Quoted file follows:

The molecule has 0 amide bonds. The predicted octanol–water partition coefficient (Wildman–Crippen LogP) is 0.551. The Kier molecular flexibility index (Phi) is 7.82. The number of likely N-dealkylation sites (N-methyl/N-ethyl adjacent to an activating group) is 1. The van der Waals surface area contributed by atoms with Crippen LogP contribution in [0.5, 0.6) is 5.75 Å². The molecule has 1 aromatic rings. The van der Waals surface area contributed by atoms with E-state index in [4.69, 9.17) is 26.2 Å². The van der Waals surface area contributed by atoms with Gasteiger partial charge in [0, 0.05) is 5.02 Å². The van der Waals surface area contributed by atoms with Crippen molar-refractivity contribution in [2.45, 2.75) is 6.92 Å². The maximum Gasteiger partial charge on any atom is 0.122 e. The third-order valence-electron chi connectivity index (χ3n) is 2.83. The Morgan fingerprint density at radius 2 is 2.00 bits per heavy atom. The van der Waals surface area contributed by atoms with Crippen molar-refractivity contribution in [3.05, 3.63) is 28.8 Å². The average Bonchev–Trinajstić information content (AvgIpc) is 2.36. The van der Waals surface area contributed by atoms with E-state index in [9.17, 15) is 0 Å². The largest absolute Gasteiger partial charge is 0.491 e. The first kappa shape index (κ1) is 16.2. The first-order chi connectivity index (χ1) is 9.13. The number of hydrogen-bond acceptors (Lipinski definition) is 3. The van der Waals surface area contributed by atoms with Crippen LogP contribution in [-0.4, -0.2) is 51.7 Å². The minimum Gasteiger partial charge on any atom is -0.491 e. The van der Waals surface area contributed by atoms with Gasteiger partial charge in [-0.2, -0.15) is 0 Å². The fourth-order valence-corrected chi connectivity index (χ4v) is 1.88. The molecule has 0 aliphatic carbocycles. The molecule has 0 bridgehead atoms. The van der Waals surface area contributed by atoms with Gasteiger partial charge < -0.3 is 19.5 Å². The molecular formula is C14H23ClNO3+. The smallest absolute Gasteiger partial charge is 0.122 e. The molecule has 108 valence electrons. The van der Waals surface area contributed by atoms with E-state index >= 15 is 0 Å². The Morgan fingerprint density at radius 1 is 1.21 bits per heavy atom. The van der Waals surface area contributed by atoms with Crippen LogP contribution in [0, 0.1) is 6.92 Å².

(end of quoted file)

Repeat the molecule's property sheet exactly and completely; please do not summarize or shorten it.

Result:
The molecule has 0 amide bonds. The predicted octanol–water partition coefficient (Wildman–Crippen LogP) is 0.551. The Kier molecular flexibility index (Phi) is 7.82. The number of likely N-dealkylation sites (N-methyl/N-ethyl adjacent to an activating group) is 1. The van der Waals surface area contributed by atoms with Crippen LogP contribution in [0.5, 0.6) is 5.75 Å². The molecule has 1 aromatic rings. The van der Waals surface area contributed by atoms with E-state index in [4.69, 9.17) is 26.2 Å². The van der Waals surface area contributed by atoms with Gasteiger partial charge in [0, 0.05) is 5.02 Å². The van der Waals surface area contributed by atoms with Crippen molar-refractivity contribution in [2.45, 2.75) is 6.92 Å². The maximum Gasteiger partial charge on any atom is 0.122 e. The third-order valence-electron chi connectivity index (χ3n) is 2.83. The Morgan fingerprint density at radius 2 is 2.00 bits per heavy atom. The van der Waals surface area contributed by atoms with Crippen molar-refractivity contribution in [3.05, 3.63) is 28.8 Å². The average Bonchev–Trinajstić information content (AvgIpc) is 2.36. The van der Waals surface area contributed by atoms with E-state index in [9.17, 15) is 0 Å². The largest absolute Gasteiger partial charge is 0.491 e. The first kappa shape index (κ1) is 16.2. The first-order chi connectivity index (χ1) is 9.13. The number of hydrogen-bond acceptors (Lipinski definition) is 3. The van der Waals surface area contributed by atoms with Crippen LogP contribution in [-0.4, -0.2) is 51.7 Å². The minimum Gasteiger partial charge on any atom is -0.491 e. The van der Waals surface area contributed by atoms with Gasteiger partial charge in [-0.2, -0.15) is 0 Å². The fourth-order valence-corrected chi connectivity index (χ4v) is 1.88. The molecule has 0 aliphatic carbocycles. The molecule has 0 bridgehead atoms. The van der Waals surface area contributed by atoms with Gasteiger partial charge < -0.3 is 19.5 Å². The molecular formula is C14H23ClNO3+. The smallest absolute Gasteiger partial charge is 0.122 e. The molecule has 108 valence electrons. The van der Waals surface area contributed by atoms with E-state index >= 15 is 0 Å². The Morgan fingerprint density at radius 1 is 1.21 bits per heavy atom. The van der Waals surface area contributed by atoms with Crippen LogP contribution in [0, 0.1) is 6.92 Å².